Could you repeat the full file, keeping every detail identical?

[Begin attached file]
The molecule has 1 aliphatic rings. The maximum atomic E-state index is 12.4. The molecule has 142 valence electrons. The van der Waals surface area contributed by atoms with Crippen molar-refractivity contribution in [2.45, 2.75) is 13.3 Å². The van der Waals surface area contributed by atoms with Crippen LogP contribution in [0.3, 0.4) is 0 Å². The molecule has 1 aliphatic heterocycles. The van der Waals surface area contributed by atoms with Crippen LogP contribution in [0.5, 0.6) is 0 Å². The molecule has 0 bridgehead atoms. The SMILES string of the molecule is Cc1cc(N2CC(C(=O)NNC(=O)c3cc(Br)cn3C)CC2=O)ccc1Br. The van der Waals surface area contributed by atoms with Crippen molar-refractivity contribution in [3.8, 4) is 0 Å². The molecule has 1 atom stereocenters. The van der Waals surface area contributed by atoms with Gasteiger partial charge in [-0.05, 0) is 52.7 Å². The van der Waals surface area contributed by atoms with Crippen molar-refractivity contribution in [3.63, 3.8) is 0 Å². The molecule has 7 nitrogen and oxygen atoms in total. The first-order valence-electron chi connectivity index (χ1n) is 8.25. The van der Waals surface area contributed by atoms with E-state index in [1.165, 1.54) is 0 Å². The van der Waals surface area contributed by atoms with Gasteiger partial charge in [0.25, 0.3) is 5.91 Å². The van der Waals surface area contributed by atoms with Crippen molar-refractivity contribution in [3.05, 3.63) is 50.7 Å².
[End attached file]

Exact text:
The molecule has 1 aliphatic rings. The maximum atomic E-state index is 12.4. The molecule has 142 valence electrons. The van der Waals surface area contributed by atoms with Crippen molar-refractivity contribution in [2.45, 2.75) is 13.3 Å². The van der Waals surface area contributed by atoms with Crippen LogP contribution in [0.3, 0.4) is 0 Å². The molecule has 1 aliphatic heterocycles. The van der Waals surface area contributed by atoms with Crippen LogP contribution in [0.5, 0.6) is 0 Å². The molecule has 0 bridgehead atoms. The SMILES string of the molecule is Cc1cc(N2CC(C(=O)NNC(=O)c3cc(Br)cn3C)CC2=O)ccc1Br. The van der Waals surface area contributed by atoms with Crippen molar-refractivity contribution in [3.8, 4) is 0 Å². The molecule has 1 atom stereocenters. The van der Waals surface area contributed by atoms with Gasteiger partial charge in [-0.05, 0) is 52.7 Å². The van der Waals surface area contributed by atoms with Crippen molar-refractivity contribution in [3.63, 3.8) is 0 Å². The molecule has 7 nitrogen and oxygen atoms in total. The first-order valence-electron chi connectivity index (χ1n) is 8.25. The van der Waals surface area contributed by atoms with E-state index in [1.165, 1.54) is 0 Å². The van der Waals surface area contributed by atoms with Gasteiger partial charge in [0.25, 0.3) is 5.91 Å². The van der Waals surface area contributed by atoms with Crippen molar-refractivity contribution in [3.05, 3.63) is 50.7 Å².